Wednesday, March 29, 2023

‘Draupadi not my original name..,’ says new president

Draupadi Murmu, who took oath as the president, she told a magazine that her name was not always ‘Draupadi’ and that it was change by her school teacher.

Wearing a white saree with green-and-red line, Draupadi Murmu took oath as the 15th President of India on Monday. The principal ancestral pioneer to turn into the head of state, Murmu uncovered that her most memorable name ‘Draupadi’ – in light of a person from the legendary ‘Mahabharata’ – isn’t her unique name. The name ‘Draupadi’, in fact, was given by her teacher.

In a meeting with an Odia video magazine, Murmu said her Santhali name is ‘Puti’ and that it had been changed to ‘Draupadi’ by a teacher ‘for good’.

“Draupadi was not my unique name. It was given by my instructor who hailed from another region, not from my local Mayurbhanj,” Murmu said, as cited by news organization PTI.

Teachers in the tribal-dominated Mayurbanjh district used to travel from either Balasore or Cuttack in the 1960s, she told the magazine.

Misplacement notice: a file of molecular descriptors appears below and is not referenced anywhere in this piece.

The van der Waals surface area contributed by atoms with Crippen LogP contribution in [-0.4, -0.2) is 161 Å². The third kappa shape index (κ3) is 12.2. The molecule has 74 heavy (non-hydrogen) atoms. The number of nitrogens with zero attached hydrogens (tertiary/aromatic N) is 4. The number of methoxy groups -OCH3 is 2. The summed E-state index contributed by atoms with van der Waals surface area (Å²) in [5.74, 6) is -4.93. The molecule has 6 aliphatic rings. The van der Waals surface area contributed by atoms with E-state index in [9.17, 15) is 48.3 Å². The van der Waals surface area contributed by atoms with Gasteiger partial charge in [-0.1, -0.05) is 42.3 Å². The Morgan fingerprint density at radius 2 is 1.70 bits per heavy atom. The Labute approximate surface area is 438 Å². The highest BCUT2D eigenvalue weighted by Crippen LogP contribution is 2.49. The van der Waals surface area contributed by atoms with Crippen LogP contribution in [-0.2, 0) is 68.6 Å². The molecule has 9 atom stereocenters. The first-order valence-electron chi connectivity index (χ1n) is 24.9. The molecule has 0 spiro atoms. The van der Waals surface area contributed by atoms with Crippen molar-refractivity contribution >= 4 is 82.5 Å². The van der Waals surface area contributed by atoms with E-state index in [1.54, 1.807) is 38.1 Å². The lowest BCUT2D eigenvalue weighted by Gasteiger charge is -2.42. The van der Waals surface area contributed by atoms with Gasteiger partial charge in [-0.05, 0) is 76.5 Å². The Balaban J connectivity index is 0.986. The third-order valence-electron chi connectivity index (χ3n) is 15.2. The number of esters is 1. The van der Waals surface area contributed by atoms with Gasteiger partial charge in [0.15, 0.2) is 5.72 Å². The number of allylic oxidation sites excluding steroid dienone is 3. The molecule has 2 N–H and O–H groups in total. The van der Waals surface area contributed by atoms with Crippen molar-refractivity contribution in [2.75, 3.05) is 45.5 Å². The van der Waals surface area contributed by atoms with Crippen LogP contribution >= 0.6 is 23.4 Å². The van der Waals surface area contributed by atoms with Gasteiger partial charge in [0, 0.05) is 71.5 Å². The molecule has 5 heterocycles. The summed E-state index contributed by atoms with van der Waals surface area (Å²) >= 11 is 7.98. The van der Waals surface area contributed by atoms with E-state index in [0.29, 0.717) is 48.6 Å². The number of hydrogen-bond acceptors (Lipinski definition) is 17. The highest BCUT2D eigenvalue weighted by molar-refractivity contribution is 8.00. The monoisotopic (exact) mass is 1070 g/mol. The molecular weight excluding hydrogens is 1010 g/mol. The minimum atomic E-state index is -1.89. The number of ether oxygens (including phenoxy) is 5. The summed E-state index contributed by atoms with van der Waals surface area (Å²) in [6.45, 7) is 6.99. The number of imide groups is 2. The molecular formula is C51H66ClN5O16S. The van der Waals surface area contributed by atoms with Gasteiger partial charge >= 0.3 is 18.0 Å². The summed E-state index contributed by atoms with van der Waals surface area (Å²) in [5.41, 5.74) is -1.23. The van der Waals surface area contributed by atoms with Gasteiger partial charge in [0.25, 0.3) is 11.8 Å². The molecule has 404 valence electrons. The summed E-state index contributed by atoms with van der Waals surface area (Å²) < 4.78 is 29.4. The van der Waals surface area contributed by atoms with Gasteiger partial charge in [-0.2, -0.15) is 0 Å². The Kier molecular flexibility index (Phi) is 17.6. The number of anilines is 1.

“The teacher could have done without my past name and transformed it for good,” Murmu said, adding her name had been changed a few times – from ‘Durpadi’ to ‘Dorpdi’ and different varieties.

Names don’t pass on in Santhali culture, Murmu said in the meeting. “In the event that a young lady is conceived, she takes the name of her grandma, while a child conveys his granddad’s terminology.”

Draupadi Murmu likewise said her last name had been ‘Tudu’ in schools and universities, and that she began utilizing the title ‘Murmu’ after her union with Shyam Charan Tudu, a bank official.

Murmu on Monday made vow in Hindi to ‘safeguard, secure and protect the Constitution and the law’. The swearing-in function was set apart by pageantry and glory.

It started with the appearance of two presidents – the active Ram Nath Kovind and the approaching Draupadi Murmu – in a parade from Rashtrapati Bhavan to the Parliament building. After the short service, Murmu and Kovind were accompanied out of the Central Hall in the midst of the roll of drums and blowing of trumpets.

She was given a 21-gun salute after which she signed the oath register amid a thunderous applause and thumping of desks. At the forecourt of the Rashtrapati Bhavan, the new President then inspected the tri-services guard of honour.

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